U.S. Army Going Android?

The U.S. Army is crazy for apps and incoming Chief of Staff Ray Odierno may soon decide whether to require soldiers to carry smartphones as a standard piece of gear. 

What's the Latest Development?


Smart phones look like replacing the U.S. Army’s multi-million program, Nett Warrior, to outfit soldiers with wearable computers. That program was put on ice  in July while the Army reviewed whether it made sense "to make soldiers wear eight pounds of gear to do less than what a few-once phone (plus a tactical, encrypted radio) can offer." Wired says that effectively the Army is now preparing to shop for smartphones and insisting that they "be powered by Android."

What's the Big Idea?

Generic, commercial smartphones handled network usage well during a recent test at the White Sands Missile Range this summer. And incoming Chief of Staff Ray Odierno may soon decide whether to require soldiers to carry smartphones as a standard piece of gear. The Army envisions a “smartphone or smartphone-like device (repackaged smartphone technology)” that can provide “commercial-based, integrated computer, display and data-entry capability for dismounted use in either standalone or networked configuration.”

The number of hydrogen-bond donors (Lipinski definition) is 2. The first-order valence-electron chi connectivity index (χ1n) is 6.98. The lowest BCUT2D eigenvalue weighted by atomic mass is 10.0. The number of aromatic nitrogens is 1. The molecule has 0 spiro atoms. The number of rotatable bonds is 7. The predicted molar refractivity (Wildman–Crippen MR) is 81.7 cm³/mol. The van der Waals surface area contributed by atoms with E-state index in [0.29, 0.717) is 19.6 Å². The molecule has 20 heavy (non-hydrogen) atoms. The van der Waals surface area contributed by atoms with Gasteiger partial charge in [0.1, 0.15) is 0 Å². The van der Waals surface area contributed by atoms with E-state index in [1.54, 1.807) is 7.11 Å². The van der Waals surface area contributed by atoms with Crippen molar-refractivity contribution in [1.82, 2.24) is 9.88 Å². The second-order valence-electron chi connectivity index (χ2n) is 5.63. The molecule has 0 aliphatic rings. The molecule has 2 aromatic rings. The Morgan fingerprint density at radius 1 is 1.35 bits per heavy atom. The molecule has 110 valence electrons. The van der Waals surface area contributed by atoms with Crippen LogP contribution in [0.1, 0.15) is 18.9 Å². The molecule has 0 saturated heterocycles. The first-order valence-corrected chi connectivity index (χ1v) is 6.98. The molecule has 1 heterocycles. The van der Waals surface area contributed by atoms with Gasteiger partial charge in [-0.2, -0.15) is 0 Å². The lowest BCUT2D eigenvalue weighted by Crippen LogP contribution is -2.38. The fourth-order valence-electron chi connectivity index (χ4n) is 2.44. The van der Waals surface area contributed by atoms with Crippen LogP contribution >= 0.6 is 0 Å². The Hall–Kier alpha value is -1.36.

Related Articles

A controversial theory claims past, present, and future exist at the same time

Our experience of time may be blinding us to its true nature, say scientists.

Back to the Future.
Surprising Science
  • Time may not be passing at all, says the Block Universe Theory.
  • Time travel may be possible.
  • Your perception of time is likely relative to you and limited.
Keep reading Show less

Six disastrous encounters with the world’s most hostile uncontacted tribe

From questionable shipwrecks to outright attacks, they clearly don't want to be bothered.

Culture & Religion
  • Many have tried to contact the Sentinelese, to write about them, or otherwise.
  • But the inhabitants of the 23 square mile island in the Bay of Bengal don't want anything to do with the outside world.
  • Their numbers are unknown, but either 40 or 500 remain.
Keep reading Show less